Wednesday, July 18, 2018 || By Michael Romain || @maywoodnews
During a July 17 regular board meeting, Maywood Village Manager Willie Norfleet said that, due to a significant increase in the village’s equalized assessed value (EAV), the tax rate will drop sharply this year.
“The EAV received a 13.2 percent increase in its value over last year,” said Norfleet. “Because the levy [grew by] 3 percent, our tax rate will be reduced 9.4 percent. So that’s very good news for Maywood.”
That means that, for homes in Maywood valued at $100,000 and that experienced no assessor valuation increase, the tax bill could be approximately $600 less than the year before, Norfleet said, adding that the decrease doesn’t include any exemptions property owners may be eligible to receive.
The EAV is the approximate market value of properties in a given area adjusted by what’s called an equalization, which is a formula used to make sure that properties in Cook County and the state are taxed in a way that is somewhat uniform and fair across local governments.
Norfleet’s announcement was pleasant, if somewhat perplexing, news to Maywood resident Jill Lo Bianco Bartalis, who had come to the Tuesday board meeting to voice concerns about her tax bill.
“In 2012, my home was assessed at $135,000 and in 2017, it’s $128,000,” she said during public comment. “When [my home] was assessed higher, my taxes were $1,500 lower, because of [Maywood’s] local tax rate. Maywood has one of the highest local tax rates in all of Cook County, so it’s very exciting if it’s going down.”
Norfleet said that the recent increase in EAV, which is partly a reflection of the total cost of property values in the village, is a welcome shift from what has been a pattern of negative EAV over the years.
“From 2010 to 2011, the drop [in EAV] was 21 percent across the board in terms of residential, commercial and residential properties,” Norfleet said.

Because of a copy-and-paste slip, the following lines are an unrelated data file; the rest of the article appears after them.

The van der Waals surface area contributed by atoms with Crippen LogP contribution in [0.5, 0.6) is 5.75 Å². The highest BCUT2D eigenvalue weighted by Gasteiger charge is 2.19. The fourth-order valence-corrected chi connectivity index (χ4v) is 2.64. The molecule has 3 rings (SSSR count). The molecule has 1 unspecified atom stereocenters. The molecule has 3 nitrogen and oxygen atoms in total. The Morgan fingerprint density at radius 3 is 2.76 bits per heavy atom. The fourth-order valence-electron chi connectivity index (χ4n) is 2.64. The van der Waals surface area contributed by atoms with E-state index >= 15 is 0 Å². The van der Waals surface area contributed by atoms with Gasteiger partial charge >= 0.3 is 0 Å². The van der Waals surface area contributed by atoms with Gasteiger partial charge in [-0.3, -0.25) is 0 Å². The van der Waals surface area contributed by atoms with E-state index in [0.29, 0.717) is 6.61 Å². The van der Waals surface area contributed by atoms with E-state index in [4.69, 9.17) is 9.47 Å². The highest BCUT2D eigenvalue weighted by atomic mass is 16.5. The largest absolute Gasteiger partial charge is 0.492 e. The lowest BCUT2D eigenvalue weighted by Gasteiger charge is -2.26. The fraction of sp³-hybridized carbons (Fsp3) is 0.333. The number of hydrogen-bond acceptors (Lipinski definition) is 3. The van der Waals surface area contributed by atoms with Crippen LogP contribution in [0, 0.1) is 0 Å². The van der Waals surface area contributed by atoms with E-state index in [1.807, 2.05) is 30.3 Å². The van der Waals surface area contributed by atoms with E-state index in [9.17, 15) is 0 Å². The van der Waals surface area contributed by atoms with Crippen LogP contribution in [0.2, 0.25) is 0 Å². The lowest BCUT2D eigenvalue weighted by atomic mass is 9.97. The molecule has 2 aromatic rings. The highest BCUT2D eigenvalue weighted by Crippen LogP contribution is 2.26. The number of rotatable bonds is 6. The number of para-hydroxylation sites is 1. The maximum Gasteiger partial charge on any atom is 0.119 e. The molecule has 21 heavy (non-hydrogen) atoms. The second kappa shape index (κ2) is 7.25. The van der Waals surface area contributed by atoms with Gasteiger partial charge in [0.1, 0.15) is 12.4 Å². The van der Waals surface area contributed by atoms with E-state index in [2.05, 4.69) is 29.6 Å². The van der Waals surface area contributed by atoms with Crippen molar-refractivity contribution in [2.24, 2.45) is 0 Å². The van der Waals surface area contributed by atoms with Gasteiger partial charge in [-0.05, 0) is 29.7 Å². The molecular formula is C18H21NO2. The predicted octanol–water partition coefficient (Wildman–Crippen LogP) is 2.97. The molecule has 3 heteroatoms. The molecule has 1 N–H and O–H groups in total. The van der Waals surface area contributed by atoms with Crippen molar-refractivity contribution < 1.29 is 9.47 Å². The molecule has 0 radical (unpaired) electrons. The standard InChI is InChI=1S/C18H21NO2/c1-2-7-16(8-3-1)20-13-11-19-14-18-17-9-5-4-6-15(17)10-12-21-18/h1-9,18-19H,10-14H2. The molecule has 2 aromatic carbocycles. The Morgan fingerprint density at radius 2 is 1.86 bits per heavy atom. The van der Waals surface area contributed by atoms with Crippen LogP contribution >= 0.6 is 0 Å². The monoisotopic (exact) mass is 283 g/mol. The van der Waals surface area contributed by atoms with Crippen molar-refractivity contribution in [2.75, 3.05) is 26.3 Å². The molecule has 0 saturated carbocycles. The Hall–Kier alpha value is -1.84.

“Since that point, EAV has had a negative value except for 2014, when there was a reassessment and the increase was a little more than 4 percent. The following year, without a reassessment, the EAV dropped [by roughly] 8 percent.”
Norfleet said that the 2016 EAV was the first time outside of a reassessment year that the value increased, by around 3.6 percent.
“And now, we’re at 13.2 percent,” he said. “I can’t imagine how many years we have to go back to find that there’s been a more than 10 percent jump in EAV for Maywood. Most certainly, not in the last 15 years.”
Norfleet said that the 9.4 percent tax rate reduction applies to residential, commercial and industrial properties combined. He said that he’ll be able to offer more detailed rate information on those specific classes of properties soon.
He cautioned, however, that not all property owners will see big tax reductions.
“Some people’s properties are still being devalued while others’ property values are going up,” he said. “But if you hover above the [median property value], you’re going to get a reduction. If your EAV didn’t climb very high, that will represent some saving and a reduction in the amount of taxes you pay.”
According to Craig’s list, Norfleet said, the median home value in Maywood has increased by 24 percent over last year’s median value — going from $89,000 to $121,000. He added that residential properties are taxed at 10 percent of their market value.
“The fact that our property taxes are being decreased by this large percentage is huge and we should be shouting this in the streets,” said Maywood Trustee Antonio Sanchez during Tuesday’s board meeting. “This is a huge positive aspect in our lives.” VFP
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